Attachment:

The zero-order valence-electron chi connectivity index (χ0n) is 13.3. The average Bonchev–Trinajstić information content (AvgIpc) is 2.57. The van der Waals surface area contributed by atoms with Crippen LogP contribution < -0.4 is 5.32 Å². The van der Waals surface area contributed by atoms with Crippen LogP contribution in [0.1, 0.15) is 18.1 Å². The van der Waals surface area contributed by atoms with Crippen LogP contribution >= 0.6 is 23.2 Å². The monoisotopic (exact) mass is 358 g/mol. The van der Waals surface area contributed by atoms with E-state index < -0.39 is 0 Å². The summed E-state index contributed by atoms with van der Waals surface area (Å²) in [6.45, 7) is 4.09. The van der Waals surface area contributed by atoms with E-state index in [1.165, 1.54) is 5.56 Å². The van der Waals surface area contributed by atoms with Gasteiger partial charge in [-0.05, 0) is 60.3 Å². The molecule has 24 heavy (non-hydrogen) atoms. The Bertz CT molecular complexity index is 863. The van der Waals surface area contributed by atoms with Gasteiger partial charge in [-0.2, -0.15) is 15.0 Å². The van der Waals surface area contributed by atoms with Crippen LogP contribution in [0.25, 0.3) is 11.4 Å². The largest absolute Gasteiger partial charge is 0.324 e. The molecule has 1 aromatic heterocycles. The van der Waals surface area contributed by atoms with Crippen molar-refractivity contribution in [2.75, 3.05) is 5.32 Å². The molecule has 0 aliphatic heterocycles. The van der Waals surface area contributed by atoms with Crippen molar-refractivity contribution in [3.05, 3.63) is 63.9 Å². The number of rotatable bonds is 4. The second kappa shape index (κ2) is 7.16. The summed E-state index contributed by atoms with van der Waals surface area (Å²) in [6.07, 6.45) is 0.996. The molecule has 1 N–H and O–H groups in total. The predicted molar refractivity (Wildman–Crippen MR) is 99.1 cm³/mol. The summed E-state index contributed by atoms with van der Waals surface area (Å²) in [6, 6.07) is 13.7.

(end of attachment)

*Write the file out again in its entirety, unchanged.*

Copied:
The zero-order valence-electron chi connectivity index (χ0n) is 13.3. The average Bonchev–Trinajstić information content (AvgIpc) is 2.57. The van der Waals surface area contributed by atoms with Crippen LogP contribution < -0.4 is 5.32 Å². The van der Waals surface area contributed by atoms with Crippen LogP contribution in [0.1, 0.15) is 18.1 Å². The van der Waals surface area contributed by atoms with Crippen LogP contribution >= 0.6 is 23.2 Å². The monoisotopic (exact) mass is 358 g/mol. The van der Waals surface area contributed by atoms with E-state index < -0.39 is 0 Å². The summed E-state index contributed by atoms with van der Waals surface area (Å²) in [6.45, 7) is 4.09. The van der Waals surface area contributed by atoms with E-state index in [1.165, 1.54) is 5.56 Å². The van der Waals surface area contributed by atoms with Gasteiger partial charge in [-0.05, 0) is 60.3 Å². The molecule has 24 heavy (non-hydrogen) atoms. The Bertz CT molecular complexity index is 863. The van der Waals surface area contributed by atoms with Gasteiger partial charge in [-0.2, -0.15) is 15.0 Å². The van der Waals surface area contributed by atoms with Crippen LogP contribution in [0.25, 0.3) is 11.4 Å². The largest absolute Gasteiger partial charge is 0.324 e. The molecule has 1 aromatic heterocycles. The van der Waals surface area contributed by atoms with Crippen molar-refractivity contribution in [2.75, 3.05) is 5.32 Å². The molecule has 0 aliphatic heterocycles. The van der Waals surface area contributed by atoms with Crippen molar-refractivity contribution in [3.05, 3.63) is 63.9 Å². The number of rotatable bonds is 4. The second kappa shape index (κ2) is 7.16. The summed E-state index contributed by atoms with van der Waals surface area (Å²) in [6.07, 6.45) is 0.996. The molecule has 1 N–H and O–H groups in total. The predicted molar refractivity (Wildman–Crippen MR) is 99.1 cm³/mol. The summed E-state index contributed by atoms with van der Waals surface area (Å²) in [6, 6.07) is 13.7.